Is that what you’re giving them?

Or are you letting visitors lose steam ad motivation to buy from you?

In a world of chaos and endless distractions, wouldn’t it be nice to give your visitors something they can count on?

You can do that for them.

You can get more people to know, like, and trust you if you’re willing to be consistent with your content.

This can be your “secret sauce.” It can trump a lack of resources or experience or other shortcomings that put you at a disadvantage to your competitors.

And the more often you tell stories, the better they’ll get.

You can see what works and refine your message. You can set expectations – and over-deliver on them – while your competitors’ inconsistent efforts turn them into strangers in their visitors’ minds…

But only if you get started right away.

Feeding Your Marketing Muse

I don’t have to tell you we’re drowning in information.

With a few keystrokes, you can tap into an ever-expanding repository of statistics, opinions, and advice that makes the Library of Congress look like a neighborhood newsstand.

There’s no shortage of online business advice available.

Gurus have made millions peddling hope, instant results, and get-rich-quick schemes.

So access to information is at an all-time high…

But most of it is toxic.

99% of it is about as useful as a piece of chewing gum you stepped on in a parking lot.

“Listicles,” social media feeds, and celebrity gossip make up most of the average user’s online diet.

They offer a quick hit of pleasure, but nothing substantial for a discerning business owner like yourself.

They’re empty calories for your brain.

It’s easy to waste a lot of time on this stuff. It happens to me if I’m not careful.

What we put into our heads shapes the quality of thought that comes out of them.

You wouldn’t expect to get a six pack eating pizza every day…

But many forget this principle when it comes to their information diet. They chow down on empty words and sound bytes. Then they wonder why they’re struggling to grow their business.

If you want to have a better understanding of what it takes to run a successful business, maybe it’s time to consume better information.

Ray Bradbury, one of my favorite authors of all time, urged aspiring writers to “feed the muse.”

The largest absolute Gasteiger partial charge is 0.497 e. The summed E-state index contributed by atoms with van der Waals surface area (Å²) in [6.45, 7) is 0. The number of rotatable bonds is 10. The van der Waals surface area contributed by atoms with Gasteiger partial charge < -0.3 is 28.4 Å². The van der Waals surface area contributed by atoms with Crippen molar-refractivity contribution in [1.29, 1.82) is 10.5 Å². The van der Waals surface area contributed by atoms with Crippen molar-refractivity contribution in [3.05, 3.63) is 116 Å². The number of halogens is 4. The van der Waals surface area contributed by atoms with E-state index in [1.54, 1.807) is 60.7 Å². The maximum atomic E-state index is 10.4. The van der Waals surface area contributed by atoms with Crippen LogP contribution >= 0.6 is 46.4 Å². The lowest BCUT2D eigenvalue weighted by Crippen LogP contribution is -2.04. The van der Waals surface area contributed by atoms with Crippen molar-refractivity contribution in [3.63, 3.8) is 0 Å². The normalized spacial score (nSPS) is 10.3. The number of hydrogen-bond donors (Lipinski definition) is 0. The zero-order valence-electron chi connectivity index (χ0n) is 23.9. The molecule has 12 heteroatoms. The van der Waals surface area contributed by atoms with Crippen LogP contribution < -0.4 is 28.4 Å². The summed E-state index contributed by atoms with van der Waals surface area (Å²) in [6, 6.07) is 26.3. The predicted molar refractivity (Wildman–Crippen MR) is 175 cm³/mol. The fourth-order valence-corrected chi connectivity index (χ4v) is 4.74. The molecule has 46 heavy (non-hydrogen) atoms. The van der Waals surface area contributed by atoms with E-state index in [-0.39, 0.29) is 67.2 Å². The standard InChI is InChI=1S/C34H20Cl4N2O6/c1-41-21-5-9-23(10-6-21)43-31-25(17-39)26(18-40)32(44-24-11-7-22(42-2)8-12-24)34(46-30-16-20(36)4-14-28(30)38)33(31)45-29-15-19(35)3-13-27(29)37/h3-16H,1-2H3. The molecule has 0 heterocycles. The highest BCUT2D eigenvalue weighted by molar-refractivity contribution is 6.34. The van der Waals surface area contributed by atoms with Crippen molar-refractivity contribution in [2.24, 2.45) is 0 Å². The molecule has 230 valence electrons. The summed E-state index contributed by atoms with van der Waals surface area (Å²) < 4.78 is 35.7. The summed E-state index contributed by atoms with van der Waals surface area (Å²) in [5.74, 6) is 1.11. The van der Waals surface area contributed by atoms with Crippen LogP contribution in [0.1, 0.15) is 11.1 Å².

He encouraged them to fill their minds with short stories, essays, and poetry. To draw information from a variety of quality sources so it could rattle around inside their heads. Bradbury credited much of his creativity to practicing this throughout his career.

I think it can also work for businesses.

That’s why I’m on a mission to consciously improve the quality of my information sources.

We can’t absorb all of the stuff out there, and because most of it’s garbage, we don’t need to.

It’s time to go deeper instead of broader.

Less clickbait and tweets.

More books.

If you’re low on ideas and struggling to improve, take a look at what you’re letting into your mind.

Is your marketing muse a sedentary, overweight fast-food junkie?

Or is she a healthy, happy, organic-food loving inspiration?

The choice, as always, is up to you.

On Cutting Corners and the Death of Customer Service

I’m writing this from about 30,000 feet somewhere over west Texas.

It’s my bachelor party weekend – Vegas. And with my friends running the show, I’d say I have about a 50/50 chance of making it back unscathed.

I grabbed a cup of coffee while I was waiting for my plane to board.

Paid the frazzled cashier, and she just handed me an empty cup and pointed.

“You get your coffee over there. It’s self serve.”

What?

The craziest part: she said this like it was a good thing. Progress.

But all it meant to me was standing in another line and trying to guess which carafe was fresh.

I’ve noticed this trend practically everywhere I go.